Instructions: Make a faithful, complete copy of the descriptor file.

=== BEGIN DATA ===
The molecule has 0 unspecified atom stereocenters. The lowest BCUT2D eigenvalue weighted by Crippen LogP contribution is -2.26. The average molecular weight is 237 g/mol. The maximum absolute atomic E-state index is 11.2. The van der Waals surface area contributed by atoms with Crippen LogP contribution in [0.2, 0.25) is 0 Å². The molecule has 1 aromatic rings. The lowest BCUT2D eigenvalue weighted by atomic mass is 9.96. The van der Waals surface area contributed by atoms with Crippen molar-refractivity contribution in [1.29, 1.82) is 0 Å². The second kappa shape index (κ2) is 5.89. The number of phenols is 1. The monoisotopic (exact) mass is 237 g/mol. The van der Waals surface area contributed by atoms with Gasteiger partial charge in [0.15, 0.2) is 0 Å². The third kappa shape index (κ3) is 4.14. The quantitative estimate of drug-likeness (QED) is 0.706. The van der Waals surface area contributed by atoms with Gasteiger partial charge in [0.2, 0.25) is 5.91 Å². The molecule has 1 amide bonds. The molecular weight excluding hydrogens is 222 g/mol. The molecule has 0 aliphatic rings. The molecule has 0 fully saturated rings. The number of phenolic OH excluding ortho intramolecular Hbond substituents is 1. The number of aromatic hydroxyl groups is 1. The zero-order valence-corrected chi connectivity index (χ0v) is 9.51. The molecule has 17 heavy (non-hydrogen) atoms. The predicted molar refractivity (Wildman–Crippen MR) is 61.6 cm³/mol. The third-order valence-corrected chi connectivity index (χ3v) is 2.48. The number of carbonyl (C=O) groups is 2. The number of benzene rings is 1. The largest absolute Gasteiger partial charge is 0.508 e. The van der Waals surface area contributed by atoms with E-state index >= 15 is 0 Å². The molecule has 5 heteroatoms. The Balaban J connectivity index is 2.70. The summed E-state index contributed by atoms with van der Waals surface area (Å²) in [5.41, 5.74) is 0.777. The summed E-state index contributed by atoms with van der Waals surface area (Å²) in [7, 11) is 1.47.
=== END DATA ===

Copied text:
The molecule has 0 unspecified atom stereocenters. The lowest BCUT2D eigenvalue weighted by Crippen LogP contribution is -2.26. The average molecular weight is 237 g/mol. The maximum absolute atomic E-state index is 11.2. The van der Waals surface area contributed by atoms with Crippen LogP contribution in [0.2, 0.25) is 0 Å². The molecule has 1 aromatic rings. The lowest BCUT2D eigenvalue weighted by atomic mass is 9.96. The van der Waals surface area contributed by atoms with Crippen molar-refractivity contribution in [1.29, 1.82) is 0 Å². The second kappa shape index (κ2) is 5.89. The number of phenols is 1. The monoisotopic (exact) mass is 237 g/mol. The van der Waals surface area contributed by atoms with Gasteiger partial charge in [0.15, 0.2) is 0 Å². The third kappa shape index (κ3) is 4.14. The quantitative estimate of drug-likeness (QED) is 0.706. The van der Waals surface area contributed by atoms with Gasteiger partial charge in [0.2, 0.25) is 5.91 Å². The molecule has 1 amide bonds. The molecular weight excluding hydrogens is 222 g/mol. The molecule has 0 aliphatic rings. The molecule has 0 fully saturated rings. The number of phenolic OH excluding ortho intramolecular Hbond substituents is 1. The number of aromatic hydroxyl groups is 1. The zero-order valence-corrected chi connectivity index (χ0v) is 9.51. The molecule has 17 heavy (non-hydrogen) atoms. The predicted molar refractivity (Wildman–Crippen MR) is 61.6 cm³/mol. The third-order valence-corrected chi connectivity index (χ3v) is 2.48. The number of carbonyl (C=O) groups is 2. The number of benzene rings is 1. The largest absolute Gasteiger partial charge is 0.508 e. The van der Waals surface area contributed by atoms with E-state index >= 15 is 0 Å². The molecule has 5 heteroatoms. The Balaban J connectivity index is 2.70. The summed E-state index contributed by atoms with van der Waals surface area (Å²) in [5.41, 5.74) is 0.777. The summed E-state index contributed by atoms with van der Waals surface area (Å²) in [7, 11) is 1.47.